You’re talking specifically about your self-portrait dressing room series?
I did it for the next few years, and I shot in hundreds of dressing rooms, I got arrested a few times.
What were your top five dressing rooms?
In New York: Prada Soho, Calvin Klein, Missoni, Comme Des Garcons, Ralph Lauren.
How did you get the idea to do that in the first place?
When I was trying the clothes on in the dressing room, sometimes the lights are really cool, and I started posing in front of the mirror, finding a good angle, and I thought, wow, this actually looks like a fashion picture. With the pure light coming down, that’s Patrick Demarchelier light, that’s not Zink magazine light. When you shoot in a mirror, you can really see everything. That’s why people got so good at selfies because you can really see what you look like. Then I showed it to Patrick Demarchelier, and he said, “Oh, who took this? These are so good, you should keep doing this.”
I just kept doing it and took it to another level, bringing props, and backdrops. At that time, there was no Instagram. But word got around, and the editor of The New York Times Style Magazine, Andy Port, calls me and asks if I can come and show them pictures. They wanted to do a big story on me for the September issue. They also organized an incredible exhibition in a pop-up gallery in Soho. It was interesting because everyone came, all of the photographers I admired so much like Mario Sorrenti. He came to the opening, and says, “You’re such a great photographer,” but my dream was just to be a supermodel. I didn’t want to be a super photographer. My modeling career was cut short. Now models are more than just models. Almost every model is a public figure on Instagram.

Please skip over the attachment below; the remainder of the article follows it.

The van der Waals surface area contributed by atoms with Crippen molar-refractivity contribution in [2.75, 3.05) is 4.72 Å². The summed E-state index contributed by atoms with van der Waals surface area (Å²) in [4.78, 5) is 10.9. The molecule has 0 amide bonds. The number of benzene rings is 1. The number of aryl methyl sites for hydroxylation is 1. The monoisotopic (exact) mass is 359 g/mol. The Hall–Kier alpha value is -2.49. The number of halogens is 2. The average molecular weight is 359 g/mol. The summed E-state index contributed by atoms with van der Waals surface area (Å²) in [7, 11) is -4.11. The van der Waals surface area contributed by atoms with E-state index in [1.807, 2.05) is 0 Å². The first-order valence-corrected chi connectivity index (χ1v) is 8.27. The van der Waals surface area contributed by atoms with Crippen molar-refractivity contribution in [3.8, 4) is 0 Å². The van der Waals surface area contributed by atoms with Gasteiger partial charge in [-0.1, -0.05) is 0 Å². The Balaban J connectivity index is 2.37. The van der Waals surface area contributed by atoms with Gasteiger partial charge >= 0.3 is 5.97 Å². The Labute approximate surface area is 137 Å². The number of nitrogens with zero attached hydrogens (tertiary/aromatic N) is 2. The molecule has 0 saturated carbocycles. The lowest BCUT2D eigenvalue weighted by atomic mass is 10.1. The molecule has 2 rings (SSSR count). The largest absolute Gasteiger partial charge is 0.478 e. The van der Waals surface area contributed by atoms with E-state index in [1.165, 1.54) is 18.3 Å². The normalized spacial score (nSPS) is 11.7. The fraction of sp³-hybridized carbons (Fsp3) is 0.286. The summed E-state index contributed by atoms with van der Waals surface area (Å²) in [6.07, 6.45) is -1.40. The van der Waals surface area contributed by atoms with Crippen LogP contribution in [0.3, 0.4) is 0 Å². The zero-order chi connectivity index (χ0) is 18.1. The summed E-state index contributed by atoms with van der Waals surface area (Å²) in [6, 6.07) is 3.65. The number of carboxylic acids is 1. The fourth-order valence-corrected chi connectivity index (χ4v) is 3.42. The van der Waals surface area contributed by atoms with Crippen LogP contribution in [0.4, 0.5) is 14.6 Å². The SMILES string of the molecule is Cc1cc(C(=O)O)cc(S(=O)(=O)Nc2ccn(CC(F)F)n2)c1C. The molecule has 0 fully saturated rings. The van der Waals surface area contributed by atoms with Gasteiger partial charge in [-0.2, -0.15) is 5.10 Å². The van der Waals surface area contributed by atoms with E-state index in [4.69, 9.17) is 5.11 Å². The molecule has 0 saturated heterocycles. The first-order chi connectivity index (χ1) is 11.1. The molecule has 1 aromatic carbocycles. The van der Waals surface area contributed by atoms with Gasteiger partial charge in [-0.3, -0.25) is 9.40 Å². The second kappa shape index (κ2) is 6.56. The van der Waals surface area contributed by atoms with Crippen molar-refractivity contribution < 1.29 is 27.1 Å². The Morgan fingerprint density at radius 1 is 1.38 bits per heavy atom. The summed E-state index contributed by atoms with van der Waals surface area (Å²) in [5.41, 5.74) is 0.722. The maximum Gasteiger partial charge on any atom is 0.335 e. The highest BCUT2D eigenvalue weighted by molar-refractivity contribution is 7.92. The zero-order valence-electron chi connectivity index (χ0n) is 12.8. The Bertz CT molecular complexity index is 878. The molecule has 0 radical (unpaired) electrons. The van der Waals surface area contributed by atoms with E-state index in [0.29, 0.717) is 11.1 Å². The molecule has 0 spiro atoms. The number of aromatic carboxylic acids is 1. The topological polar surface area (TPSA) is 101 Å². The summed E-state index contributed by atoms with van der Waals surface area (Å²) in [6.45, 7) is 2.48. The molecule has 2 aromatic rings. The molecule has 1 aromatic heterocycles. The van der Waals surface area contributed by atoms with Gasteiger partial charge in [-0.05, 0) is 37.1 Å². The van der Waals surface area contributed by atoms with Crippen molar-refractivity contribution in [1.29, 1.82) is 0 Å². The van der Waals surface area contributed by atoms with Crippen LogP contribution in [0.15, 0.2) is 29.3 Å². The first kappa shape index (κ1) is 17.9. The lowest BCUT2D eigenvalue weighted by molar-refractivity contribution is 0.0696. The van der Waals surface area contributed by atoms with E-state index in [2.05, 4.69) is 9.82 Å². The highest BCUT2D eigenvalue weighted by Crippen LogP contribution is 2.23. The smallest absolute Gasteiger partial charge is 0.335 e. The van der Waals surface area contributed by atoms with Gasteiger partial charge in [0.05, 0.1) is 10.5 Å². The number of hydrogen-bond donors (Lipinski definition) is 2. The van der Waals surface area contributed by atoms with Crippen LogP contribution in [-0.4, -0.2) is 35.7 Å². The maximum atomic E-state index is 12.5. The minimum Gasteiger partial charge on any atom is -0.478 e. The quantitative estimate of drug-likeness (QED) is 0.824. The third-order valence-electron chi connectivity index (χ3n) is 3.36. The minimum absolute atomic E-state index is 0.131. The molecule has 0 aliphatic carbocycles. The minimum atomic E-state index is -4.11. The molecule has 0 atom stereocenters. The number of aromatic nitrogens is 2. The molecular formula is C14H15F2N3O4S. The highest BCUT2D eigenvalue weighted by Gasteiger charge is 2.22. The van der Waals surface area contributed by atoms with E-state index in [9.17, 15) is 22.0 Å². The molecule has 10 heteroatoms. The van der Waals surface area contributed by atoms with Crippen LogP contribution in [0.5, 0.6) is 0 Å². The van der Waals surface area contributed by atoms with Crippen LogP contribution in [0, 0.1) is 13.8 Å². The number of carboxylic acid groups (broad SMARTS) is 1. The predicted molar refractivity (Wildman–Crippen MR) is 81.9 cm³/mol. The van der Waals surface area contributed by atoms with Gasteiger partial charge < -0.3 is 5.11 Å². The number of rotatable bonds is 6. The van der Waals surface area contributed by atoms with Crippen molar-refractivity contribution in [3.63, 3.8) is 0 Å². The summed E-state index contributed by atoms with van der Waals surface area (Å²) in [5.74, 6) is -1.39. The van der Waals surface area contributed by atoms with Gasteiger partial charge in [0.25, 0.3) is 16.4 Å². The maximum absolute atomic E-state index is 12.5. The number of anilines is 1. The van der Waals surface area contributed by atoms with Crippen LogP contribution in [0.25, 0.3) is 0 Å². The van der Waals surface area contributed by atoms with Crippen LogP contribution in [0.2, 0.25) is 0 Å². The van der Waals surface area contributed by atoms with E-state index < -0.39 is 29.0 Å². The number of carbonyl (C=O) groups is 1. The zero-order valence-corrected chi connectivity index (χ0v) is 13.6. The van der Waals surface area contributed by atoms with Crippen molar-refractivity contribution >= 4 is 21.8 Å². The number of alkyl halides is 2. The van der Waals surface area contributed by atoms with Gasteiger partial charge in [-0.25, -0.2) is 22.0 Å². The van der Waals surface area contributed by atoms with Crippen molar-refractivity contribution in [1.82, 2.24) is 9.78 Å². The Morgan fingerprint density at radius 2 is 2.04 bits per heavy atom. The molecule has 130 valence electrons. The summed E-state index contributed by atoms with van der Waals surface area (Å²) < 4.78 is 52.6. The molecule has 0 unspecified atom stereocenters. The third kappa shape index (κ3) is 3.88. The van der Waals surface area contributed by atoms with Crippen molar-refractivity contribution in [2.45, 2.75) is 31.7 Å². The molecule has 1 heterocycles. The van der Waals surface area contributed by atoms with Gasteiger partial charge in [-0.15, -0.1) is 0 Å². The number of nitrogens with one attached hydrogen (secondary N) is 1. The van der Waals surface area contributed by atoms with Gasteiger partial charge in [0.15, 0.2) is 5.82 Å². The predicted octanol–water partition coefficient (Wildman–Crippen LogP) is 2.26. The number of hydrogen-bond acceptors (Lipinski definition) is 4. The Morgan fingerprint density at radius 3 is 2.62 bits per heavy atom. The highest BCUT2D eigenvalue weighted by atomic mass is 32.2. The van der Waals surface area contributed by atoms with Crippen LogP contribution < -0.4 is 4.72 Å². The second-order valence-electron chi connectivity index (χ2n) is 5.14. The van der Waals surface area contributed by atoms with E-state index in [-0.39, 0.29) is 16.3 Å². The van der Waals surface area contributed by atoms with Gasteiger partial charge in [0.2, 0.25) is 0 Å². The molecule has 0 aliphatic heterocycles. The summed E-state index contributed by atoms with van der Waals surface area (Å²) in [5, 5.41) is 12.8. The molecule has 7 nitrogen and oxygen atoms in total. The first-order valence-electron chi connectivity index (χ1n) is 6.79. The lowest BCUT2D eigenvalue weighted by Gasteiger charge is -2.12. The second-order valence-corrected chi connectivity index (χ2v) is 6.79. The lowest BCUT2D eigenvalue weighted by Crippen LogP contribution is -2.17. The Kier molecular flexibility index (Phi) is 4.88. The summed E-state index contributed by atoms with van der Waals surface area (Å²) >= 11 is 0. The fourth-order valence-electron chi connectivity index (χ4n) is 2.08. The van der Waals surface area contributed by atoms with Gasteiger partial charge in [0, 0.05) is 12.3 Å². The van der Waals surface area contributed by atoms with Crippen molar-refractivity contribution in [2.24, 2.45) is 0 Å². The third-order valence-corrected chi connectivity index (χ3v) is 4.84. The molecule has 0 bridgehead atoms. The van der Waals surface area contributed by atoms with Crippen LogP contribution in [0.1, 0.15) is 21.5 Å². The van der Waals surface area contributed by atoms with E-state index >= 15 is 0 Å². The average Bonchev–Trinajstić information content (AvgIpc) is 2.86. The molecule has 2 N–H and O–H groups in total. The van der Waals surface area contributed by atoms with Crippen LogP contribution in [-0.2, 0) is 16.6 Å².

But I think it’s so forward-thinking and so interesting that you really took your career into your own hands before it was normalized by social media. Now it’s expected and in some ways photographers are being replaced by influencers and their selfies. It’s really been a shift in power and industry dynamics. You took those self-portraits out of necessity, what do they mean to you now when you look back at them?